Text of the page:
Two months into his new post as the head of the OECD’s Transfer Pricing Unit at the Centre for Tax Policy and Administration in Paris, Tomas Balco shares his agenda with TP Week
23 October 2017
Tomas Balco brings to the table work experience from the public and private sector, and is known as a consensus builder on both the national and regional level.
Prior to taking up the position at the OECD, Balco was the general state counsel and head of international taxation at the Slovak Republic’s Ministry of Finance between 2014 and 2017.
He has taught taxation courses as an associate professor at KIMEP University in Almaty, Kazakhstan, where he was also the director of the Central Asian Tax Research Centre and served as the chair of tax working groups at the American Chamber of Commerce.
All this bodes well for projects in BEPS areas that remain vague and ambiguous for both tax administrations and multinationals, and are in need of further clarification and application guidelines. He anticipates challenging work on BEPS Action 1 and the digital economy in spring 2018.
As emerging markets are becoming increasingly empowered by transfer pricing methodologies, Balco takes a leadership position at an exciting time and with a pipeline full of capacity-building projects and toolkits, such as the draft toolkit on the taxation of offshore indirect transfers of assets and on transfer pricing documentation, which are to be finalised in the coming months.
TP Week: Do you think the OECD’s work has progressed from a theoretical frontier on transfer pricing to dealing with more mature stages of application?
Tomas Balco: Never before in the history of taxation history has so much happened in such a short time with so many far-reaching implications. The global community – the public sector together with the private sector and NGOs – has worked together and contributed to shaping some significant recommendations that have the potential to address many of the challenges that we have been experiencing in international taxation in the areas of domestic law, tax treaties and transfer pricing.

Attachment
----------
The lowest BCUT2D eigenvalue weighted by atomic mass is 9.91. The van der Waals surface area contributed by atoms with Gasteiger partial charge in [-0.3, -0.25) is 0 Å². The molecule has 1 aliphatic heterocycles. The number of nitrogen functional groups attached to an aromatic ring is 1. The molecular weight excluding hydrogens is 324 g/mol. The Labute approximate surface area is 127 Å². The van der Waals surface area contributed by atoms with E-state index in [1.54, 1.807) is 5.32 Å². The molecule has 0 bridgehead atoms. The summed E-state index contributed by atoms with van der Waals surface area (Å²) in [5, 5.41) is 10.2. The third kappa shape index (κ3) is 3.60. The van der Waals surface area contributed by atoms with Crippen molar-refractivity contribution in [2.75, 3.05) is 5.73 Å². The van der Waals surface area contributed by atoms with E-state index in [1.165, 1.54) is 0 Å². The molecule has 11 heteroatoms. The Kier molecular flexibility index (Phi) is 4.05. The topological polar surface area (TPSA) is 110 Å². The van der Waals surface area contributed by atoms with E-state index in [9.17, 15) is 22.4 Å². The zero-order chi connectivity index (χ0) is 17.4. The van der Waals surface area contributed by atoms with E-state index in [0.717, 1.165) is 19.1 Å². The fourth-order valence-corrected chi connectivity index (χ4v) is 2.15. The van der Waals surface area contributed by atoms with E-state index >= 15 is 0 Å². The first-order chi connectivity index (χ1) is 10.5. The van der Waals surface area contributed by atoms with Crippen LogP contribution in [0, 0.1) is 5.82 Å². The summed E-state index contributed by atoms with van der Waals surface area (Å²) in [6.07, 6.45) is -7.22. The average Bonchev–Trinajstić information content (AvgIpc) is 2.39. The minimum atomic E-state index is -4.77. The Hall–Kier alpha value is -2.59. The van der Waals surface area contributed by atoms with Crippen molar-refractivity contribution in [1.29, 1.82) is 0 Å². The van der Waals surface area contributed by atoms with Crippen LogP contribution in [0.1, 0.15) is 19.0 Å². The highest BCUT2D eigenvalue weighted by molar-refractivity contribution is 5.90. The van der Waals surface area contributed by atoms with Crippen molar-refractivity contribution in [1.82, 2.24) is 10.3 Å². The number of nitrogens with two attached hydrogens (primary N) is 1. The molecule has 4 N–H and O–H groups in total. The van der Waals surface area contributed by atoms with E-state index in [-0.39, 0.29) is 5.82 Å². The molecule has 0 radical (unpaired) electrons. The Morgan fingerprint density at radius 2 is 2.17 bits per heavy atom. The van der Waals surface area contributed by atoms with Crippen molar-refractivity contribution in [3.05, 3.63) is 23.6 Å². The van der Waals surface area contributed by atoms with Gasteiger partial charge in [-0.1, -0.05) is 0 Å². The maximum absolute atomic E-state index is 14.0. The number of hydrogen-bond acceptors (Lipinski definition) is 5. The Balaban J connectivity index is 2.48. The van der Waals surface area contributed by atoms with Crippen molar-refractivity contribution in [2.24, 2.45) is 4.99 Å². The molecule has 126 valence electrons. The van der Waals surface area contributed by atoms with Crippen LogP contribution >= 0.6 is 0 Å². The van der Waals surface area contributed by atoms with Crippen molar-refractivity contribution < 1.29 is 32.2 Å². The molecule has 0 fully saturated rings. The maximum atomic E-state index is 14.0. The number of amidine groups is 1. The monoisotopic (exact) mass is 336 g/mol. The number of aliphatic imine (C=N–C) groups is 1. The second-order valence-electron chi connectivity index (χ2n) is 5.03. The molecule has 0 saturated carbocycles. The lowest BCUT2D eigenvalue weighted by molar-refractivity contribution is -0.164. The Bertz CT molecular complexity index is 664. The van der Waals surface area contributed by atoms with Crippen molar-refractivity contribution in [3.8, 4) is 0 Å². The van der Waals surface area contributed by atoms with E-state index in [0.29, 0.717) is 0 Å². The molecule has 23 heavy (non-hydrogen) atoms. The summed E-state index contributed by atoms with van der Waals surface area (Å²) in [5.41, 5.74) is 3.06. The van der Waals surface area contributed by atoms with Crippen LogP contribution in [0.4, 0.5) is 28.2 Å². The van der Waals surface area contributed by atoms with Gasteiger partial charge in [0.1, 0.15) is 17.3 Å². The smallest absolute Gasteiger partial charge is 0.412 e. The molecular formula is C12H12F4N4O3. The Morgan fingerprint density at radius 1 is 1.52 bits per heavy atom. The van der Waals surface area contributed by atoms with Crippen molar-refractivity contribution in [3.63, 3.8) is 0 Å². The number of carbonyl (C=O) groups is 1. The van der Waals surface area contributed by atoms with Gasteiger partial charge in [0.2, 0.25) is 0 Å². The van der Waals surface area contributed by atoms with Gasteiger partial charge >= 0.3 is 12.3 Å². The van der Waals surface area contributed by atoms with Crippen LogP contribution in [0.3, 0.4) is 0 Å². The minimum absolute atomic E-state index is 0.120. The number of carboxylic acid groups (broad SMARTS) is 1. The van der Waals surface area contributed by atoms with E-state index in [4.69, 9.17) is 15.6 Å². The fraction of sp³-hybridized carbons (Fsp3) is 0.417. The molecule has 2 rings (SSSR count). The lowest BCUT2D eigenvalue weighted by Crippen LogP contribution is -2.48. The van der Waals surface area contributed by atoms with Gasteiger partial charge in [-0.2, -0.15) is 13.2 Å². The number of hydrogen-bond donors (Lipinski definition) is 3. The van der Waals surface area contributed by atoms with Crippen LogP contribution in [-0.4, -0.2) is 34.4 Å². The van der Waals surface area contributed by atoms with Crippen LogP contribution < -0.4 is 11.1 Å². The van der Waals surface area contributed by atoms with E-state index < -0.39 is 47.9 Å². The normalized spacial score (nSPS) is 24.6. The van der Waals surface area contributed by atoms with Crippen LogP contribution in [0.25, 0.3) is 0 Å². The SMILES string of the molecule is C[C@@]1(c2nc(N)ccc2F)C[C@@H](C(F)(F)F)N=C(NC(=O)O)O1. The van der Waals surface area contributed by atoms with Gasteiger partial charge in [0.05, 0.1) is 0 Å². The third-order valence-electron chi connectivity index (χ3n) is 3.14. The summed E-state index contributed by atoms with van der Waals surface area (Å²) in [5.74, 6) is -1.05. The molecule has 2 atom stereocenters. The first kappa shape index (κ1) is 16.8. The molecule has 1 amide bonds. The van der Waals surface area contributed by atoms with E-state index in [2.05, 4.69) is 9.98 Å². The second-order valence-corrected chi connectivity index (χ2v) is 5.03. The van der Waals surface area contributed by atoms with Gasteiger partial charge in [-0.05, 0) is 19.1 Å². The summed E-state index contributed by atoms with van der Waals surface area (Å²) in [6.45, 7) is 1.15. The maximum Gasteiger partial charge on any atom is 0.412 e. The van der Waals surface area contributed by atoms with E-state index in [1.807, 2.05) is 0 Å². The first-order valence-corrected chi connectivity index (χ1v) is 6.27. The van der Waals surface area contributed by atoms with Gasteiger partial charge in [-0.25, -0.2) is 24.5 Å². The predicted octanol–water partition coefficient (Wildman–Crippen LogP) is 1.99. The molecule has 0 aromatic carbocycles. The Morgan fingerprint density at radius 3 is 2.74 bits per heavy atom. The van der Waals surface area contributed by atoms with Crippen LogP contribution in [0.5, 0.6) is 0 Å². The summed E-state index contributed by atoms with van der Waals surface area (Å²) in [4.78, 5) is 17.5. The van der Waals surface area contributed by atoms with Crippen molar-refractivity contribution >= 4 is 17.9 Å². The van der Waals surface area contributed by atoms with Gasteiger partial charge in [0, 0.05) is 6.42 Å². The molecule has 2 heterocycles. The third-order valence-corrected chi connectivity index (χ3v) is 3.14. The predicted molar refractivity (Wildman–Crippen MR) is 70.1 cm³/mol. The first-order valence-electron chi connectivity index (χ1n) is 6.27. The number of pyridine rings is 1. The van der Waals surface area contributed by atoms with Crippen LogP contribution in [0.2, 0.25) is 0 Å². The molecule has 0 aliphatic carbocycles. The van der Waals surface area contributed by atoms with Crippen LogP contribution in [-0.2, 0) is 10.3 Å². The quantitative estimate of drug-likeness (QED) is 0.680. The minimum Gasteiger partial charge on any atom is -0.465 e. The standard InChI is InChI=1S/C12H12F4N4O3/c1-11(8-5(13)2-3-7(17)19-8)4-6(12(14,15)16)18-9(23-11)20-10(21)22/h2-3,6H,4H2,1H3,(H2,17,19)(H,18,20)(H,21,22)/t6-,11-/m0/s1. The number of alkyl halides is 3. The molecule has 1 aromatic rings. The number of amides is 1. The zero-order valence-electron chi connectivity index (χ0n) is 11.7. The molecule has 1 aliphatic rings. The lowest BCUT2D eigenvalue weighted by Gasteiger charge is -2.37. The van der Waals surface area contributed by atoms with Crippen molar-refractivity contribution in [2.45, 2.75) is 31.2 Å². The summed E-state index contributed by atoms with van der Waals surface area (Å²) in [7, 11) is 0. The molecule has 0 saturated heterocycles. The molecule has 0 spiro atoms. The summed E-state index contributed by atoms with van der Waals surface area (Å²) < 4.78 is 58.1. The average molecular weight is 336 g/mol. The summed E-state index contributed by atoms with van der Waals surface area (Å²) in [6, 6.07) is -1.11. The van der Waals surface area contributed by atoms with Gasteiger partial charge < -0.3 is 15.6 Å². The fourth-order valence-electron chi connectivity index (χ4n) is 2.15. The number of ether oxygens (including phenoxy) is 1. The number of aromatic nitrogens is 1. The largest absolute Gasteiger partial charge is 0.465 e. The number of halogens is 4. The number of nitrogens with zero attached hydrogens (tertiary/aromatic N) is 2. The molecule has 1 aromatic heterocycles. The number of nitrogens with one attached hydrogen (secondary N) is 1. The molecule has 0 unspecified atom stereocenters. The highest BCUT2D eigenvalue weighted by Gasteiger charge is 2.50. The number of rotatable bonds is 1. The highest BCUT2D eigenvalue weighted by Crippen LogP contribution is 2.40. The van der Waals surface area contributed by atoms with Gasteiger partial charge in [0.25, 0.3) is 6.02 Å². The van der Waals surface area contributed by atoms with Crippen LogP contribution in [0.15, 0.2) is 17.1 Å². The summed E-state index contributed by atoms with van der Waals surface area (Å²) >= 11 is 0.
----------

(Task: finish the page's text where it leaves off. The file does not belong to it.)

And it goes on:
We are now very much in the practical stage of implementation. We see the BEPS recommendations being implemented both at the domestic and regional levels. The EU is clearly leading the way by adopting most of the BEPS actions at an EU-wide level and thereby creating a level playing field.
The Anti-Tax Avoidance Directives I and II that implement three out of 15 BEPS Actions, Actions 2, 3 and 4, into domestic law are, however, still directives. So we will see how countries cope with implementing these provisions into domestic law. They will need guidance and assistance in the process and both the OECD and the EU will need to cooperate in assuring that countries get it right also at the domestic legal implementation stage of these changes.
Amazing work was done on implementing Actions 6 and 7, as well as elements of other recommendations in form of the Multilateral Convention (MLI). This alone is an incredible milestone.
In transfer pricing, significant progress was made in addressing some of the weaknesses of the system to prevent tax avoidance. Indeed, revisiting and clarifying some of the areas of the Transfer Pricing Guidelines allows tax administrations to find useful tools on how to handle abusive situations arising in transfer pricing. The focus now remains on the practical aspects of implementation of these recommendations, while seeking to assure consistency to prevent situations of double taxation due to different interpretation and application of the guidelines.
TP Week: Which areas of the BEPS project are you looking to promote further?
Balco: There is still quite some work to be done in the area of financial transactions.
A number of countries are also reporting to us the overuse of one-sided methods, which leads to allocation of limited profits in most jurisdictions with significant substantive activities, while observing significant residual profits allocated to entities with very limited functionalities. We receive reports of various transactions taking place in MNE groups, which are very rare or do not even arise between independent parties. These reports may thus create a need for us to explore which areas in the Transfer Pricing Guidelines may require refinement.
There is also the area of BEPS Action 1 and I am awaiting the interim report of the Task Force for Digital Economy in spring 2018 with some anxiety. This task force clearly has a huge challenge ahead of it. If it concludes that more work should be done on the defining of a new nexus to tax activities in the digital economy, this will require the even more challenging exercise for our team to work on methods of profit attribution.
TP Week: In your opinion, what are the fundamental challenges in balancing TP regimes with the needs of the private sector? And how do emerging economies differ in this respect from OECD member countries?
Balco: There is a huge gap in the available transfer pricing resources and capacities in the developed countries and countries in transition or early stages of development. This gap usually works to the detriment of the countries with lesser capacities.
This is already reflected in the legislative framework of many countries that have none or only rudimentary transfer pricing legislation in place. Such legislation may contain gaps and loopholes, which is an invitation for some of the more aggressive tax advisers to exploit them for the benefit of their clients.